All too often discussions about the realities of disease advancement get usurped by a battlefield culture around terminal illnesses and the rhetoric that goes with it.

“‘She lost her battle against cancer’ is terrible language and many people in this field really try to fight against that,” said Berkman. “It doesn’t matter how strong your will is and how much positive thinking you do, these are cancer cells or this is heart disease. Being stoic or thinking about unicorns and rainbows is not going to chase it away.”

Sophie Rivera and Kenneth Meeker at Montefiore’s Caregiver Support Center

From Fighting to Living 

Sophie Rivera is currently a palliative care fellow doing her field placement at Montefiore Medical Center’s Wakefield Campus in the Bronx. Her supervisor there is Kenneth Meeker, GSS ‘12. On a recent afternoon, the two came together for an interview in the hospital’s Caregiver Support Center. The room is bathed in natural light, the sound of a small waterfall wall splashes in the distance, and boxes of tissues never sit more than an arm’s length away. 

“I will tell you every family that we work with says that their loved one is a fighter because that’s part of their hope,” said Rivera. “And this is a touchy thing because we have to talk to the patient about what they would want and sometimes it’s not congruent with what the family wants.”

Rivera speaks from personal experience. Her mother died of cancer at Montefiore’s Weiler campus, also in the Bronx. She said that sometimes it’s helpful for families to let patients know it’s OK for them to choose to forego painful treatment.

“At the beginning, my mother was, ‘Let’s try for everything,’ but then I noticed in her that she looked tired; the chemo was just too much,” she said. “There was a point I had to have the talk and say ‘It looks to me like you’re just trying your best to maintain yourself because of me.’ I had to alleviate her of that because I didn’t want to feel that guilt either.”

She said she had a remarkable palliative care experience at the hospital that brought her full circle back to Montefiore, but this time as a practitioner.

Shifting the dialogue from one of a battle to one of acceptance requires a great deal of delicacy and trust, said Meeker. It falls to the palliative care social worker to ascertain what the patient wants and communicate to them what is possible.

“I teach my students from the beginning, you’ve got to connect with the families and the patients,” he said. “If you don’t connect, there’s nowhere to go.”

He said building a rapport can start with sports, music, or anything that’s not related to the crisis at hand.

The Arc of Palliative Care

At some point, palliative care social workers will facilitate a conversation with the patient and their families about the future. For some, that future could mean stopping disease-directed therapies and beginning to shift toward comfort care. For others, it could mean even more aggressive treatment that brings hope of a cure, but also pain and other distressing symptoms. The palliative care social worker must have a holistic understanding of the patient and family, including the medical and psychosocial issues, and then synthesize options and challenges so that the patient can make an informed decision about their future, said Berkman.

Palliative care should be delivered simultaneously with curative treatment, said Berkman. She noted that the 2010 study examined only late-stage lung cancer patients, but, as mentioned, ideally palliative care would be offered from the moment of diagnosis of any serious illness so that patients have time to grapple with the entire arc of the disease—not just the late stages. Ideally, whether the doctor is an oncologist, neurologist, or cardiologist, they would continue to deliver curative treatment as long as this is effective and desired by the patient, while the palliative care team helps the patient address pain and other physical symptoms, she said, as well as anxiety and depression, their spiritual needs, and social and financial issues that could affect their decisions. But that’s not always the case.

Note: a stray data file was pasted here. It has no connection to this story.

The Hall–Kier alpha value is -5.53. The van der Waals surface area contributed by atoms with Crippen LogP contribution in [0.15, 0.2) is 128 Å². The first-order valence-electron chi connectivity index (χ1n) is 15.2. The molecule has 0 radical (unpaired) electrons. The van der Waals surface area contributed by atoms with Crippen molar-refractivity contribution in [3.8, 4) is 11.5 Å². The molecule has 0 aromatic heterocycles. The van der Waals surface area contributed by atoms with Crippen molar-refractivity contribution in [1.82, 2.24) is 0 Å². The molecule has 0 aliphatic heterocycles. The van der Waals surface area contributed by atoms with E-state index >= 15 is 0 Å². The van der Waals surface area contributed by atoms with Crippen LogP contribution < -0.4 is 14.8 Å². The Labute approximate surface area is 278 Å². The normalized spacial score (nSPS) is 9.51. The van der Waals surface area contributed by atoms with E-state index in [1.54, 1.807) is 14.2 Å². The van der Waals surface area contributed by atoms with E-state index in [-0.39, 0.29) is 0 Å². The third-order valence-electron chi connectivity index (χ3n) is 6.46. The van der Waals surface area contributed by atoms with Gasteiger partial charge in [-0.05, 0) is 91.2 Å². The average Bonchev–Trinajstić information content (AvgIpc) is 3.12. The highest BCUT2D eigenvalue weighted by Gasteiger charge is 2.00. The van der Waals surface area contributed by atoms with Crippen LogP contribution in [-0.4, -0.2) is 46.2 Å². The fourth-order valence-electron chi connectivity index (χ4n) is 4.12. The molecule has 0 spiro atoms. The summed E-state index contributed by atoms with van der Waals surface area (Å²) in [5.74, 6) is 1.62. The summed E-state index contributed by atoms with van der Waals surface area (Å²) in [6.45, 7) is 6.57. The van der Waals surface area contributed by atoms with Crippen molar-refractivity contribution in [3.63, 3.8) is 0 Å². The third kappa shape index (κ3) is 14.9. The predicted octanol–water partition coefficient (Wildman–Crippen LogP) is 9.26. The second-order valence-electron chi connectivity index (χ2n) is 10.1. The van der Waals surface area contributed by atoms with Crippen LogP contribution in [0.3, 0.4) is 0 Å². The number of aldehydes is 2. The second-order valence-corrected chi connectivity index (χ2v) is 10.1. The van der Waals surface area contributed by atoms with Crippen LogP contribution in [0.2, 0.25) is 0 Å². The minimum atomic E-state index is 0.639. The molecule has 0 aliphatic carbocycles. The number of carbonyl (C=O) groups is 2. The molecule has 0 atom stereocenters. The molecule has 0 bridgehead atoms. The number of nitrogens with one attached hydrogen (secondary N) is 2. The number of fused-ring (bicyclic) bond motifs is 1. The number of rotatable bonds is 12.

“Unfortunately, the specialist treating the illness with a curative goal in mind often does not refer patients to palliative care,” she said, noting the medical profession’s still-nascent view of palliative care. “Many still see it as not compatible with curative care or equating palliative care with hospice care and therefore as premature, or ‘giving up.’”

Kasey Sinha

Kasey Sinha

Living at the End

Kasey Sinha, GSS ‘19, received the prestigious post-MSW palliative care fellowship in the Division of Palliative Care at Mount Sinai Beth Israel near Union Square in Manhattan.

When Sinha’s grandmother was dying three years ago, Sinha read Elizabeth Kübler-Ross’ seminal book On Death and Dying, which famously outlined the five stages of grief (denial, anger, bargaining, depression, and acceptance). From that moment she was drawn to the profession.

“I started doing research and came across palliative care, and was so moved by it,” said Sinha. “I felt like I had finally found my calling.”

She noted that everyone approaches the end of life in their own way and she feels privileged to bear witness to that.

“I love talking with people about their lives, how they’re coping, and what they’re struggling with,” she said. “As clinicians, we only see a small part of someone’s life, and being able to learn about them as a person, and not just as a patient, is a pivotal part of this work.”

A lot of patients who don’t believe in an afterlife take time to review their past and think of what their life means to them, she said. Other patients who believe in an afterlife look beyond their time on earth.

“I often hear people talk about what they think heaven is like, or saying that they’re so excited to be reunited with people they love,” she said.

And still others are not ready to face mortality and want life-prolonging measures at all costs.

“Again, it’s really sort of understanding where the person is coming from and what they want, like if they want to hear serious news or how they want to hear it, so we ask a lot of questions,” she said.

Amidst the pain, Sinha finds beauty.

“People always ask me, ‘how can you do this work? It sounds so sad.’ But there is so much joy in seeing how much people love each other. So when you’re meeting someone who’s coping with a very serious diagnosis or you’re working with a family whose loved one is at the end of their life, being able to witness the love and care that they have for one another is incredible.”